3. Some people have a hard time visualizing what the final result might look like, or if they have any role to play in its creation. You can share your organizational plans for your project if your family members seem open to it, or you can give them small tasks to do that can go a long way to help you out, such as scanning family photos or helping you with Grandpa Pete on interview day.

Getting stuck while shaping stories

Once you have the raw material for your project, you’re most likely going to have to shape it in order to conform to a theme or condense it to a reasonable length, which usually means you’ll have to do some editing. I’m a professional editor, so this is rarely my sticking point, but I know for many people this is the part that kills an otherwise promising personal/family project. Anxiety about what makes a good story, and the finer points of the English language, can create an intimidating situation for people who doubt their story-shaping skills.

While there are plenty of good books on editing out there, for the purposes of this blog, I can boil my get-moving advice down to three rules.

  • First rule of editing: Leave space between creation and editing. Even if it is just one day, let your brain rest after you’ve finished writing or assembling your project. This usually helps you see errors like typos more easily, and allows you enough perspective to make rational decisions about structural changes to your work.
  • Second rule of editing:  Get clear on how much editing you want/need to do. For a family history project, the key is finding a balance between making your work the best it can be and the timeline of when you’re going to need to send the project onto the finishing steps that need to happen in order for it to be released into the world.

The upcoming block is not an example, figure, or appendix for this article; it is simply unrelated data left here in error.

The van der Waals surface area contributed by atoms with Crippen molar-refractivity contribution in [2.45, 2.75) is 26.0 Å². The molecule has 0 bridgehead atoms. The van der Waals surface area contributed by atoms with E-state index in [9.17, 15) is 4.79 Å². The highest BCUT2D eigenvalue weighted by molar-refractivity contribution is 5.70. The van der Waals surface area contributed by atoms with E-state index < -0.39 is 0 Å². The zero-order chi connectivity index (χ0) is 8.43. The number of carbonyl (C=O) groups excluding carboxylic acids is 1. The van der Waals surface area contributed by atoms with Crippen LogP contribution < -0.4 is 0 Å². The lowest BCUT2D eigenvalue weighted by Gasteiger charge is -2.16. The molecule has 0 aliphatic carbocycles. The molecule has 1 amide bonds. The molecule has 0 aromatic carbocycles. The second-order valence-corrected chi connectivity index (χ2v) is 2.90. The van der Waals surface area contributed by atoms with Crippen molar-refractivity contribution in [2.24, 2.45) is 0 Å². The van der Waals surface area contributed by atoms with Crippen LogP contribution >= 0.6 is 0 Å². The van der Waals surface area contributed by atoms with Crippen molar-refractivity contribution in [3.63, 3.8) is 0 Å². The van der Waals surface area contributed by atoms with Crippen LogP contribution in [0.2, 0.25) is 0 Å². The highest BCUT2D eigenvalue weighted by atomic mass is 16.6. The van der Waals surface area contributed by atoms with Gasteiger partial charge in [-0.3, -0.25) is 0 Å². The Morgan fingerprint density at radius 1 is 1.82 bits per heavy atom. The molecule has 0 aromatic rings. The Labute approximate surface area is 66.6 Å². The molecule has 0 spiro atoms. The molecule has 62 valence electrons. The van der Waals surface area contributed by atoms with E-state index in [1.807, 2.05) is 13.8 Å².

• Third rule of editing: Get someone else’s perspective. It can be very helpful during editing to have beta readers or audience members — people who can review your project and give you constructive feedback about it. Whether or not they are part of your family, they will notice things you don’t (especially things you’ve taken for granted) and point out ways in which the presentation could be improved.

Getting stuck while sharing stories

This has got to be the most frustrating part of all. You’re almost done! Maybe you are done, you just haven’t let anyone else see your work.But you can’t figure out what to do with your finished product! If that’s the case, and you’re struggling to figure out what the next step is, go back a step and get a beta reader/viewer/listener on the case. They can probably help you sort out what this project is all about, and the best way to share it.

One of the biggest decisions to make is how to pair the project with the proper sort of debut. Personal and family history projects can vary dramatically in terms of scope, context and topic. Some family histories cry out for a big, fun party to launch and share them … and some need to be experienced together, one on one, over tea and cakes.

If the project has a lot of material that was intense or difficult for the narrator, or covers a challenging period in your family’s history, a big boisterous party might not be the best launch venue. (Then again, it might, if your family throws big boisterous parties all the time, in good situations and in bad.) On the other hand, if you have a family gathering coming up and the project covers lots of branches of the family tree, took the efforts of many relatives, or just has an appeal that stretches beyond your immediate family, then it makes sense to take advantage of a gathering in which you can get the project into everyone’s hands at the same time. Perhaps you could even schedule a reading of an excerpt from your book, or a “screening” of your video or listening party for an audio program.

It’s important to ask your narrators what they want, since they’ll probably be key players at any large family gatherings that serve as launch parties. And figure out what YOU want – you contributed the “sweat equity” and leadership for this program, so your needs and desires definitely count.


The questions to you:

  • Where have you gotten stuck when you’ve attempted to create a family/personal history project?
  • What has been helpful in getting you unstuck and allowing you to complete your project?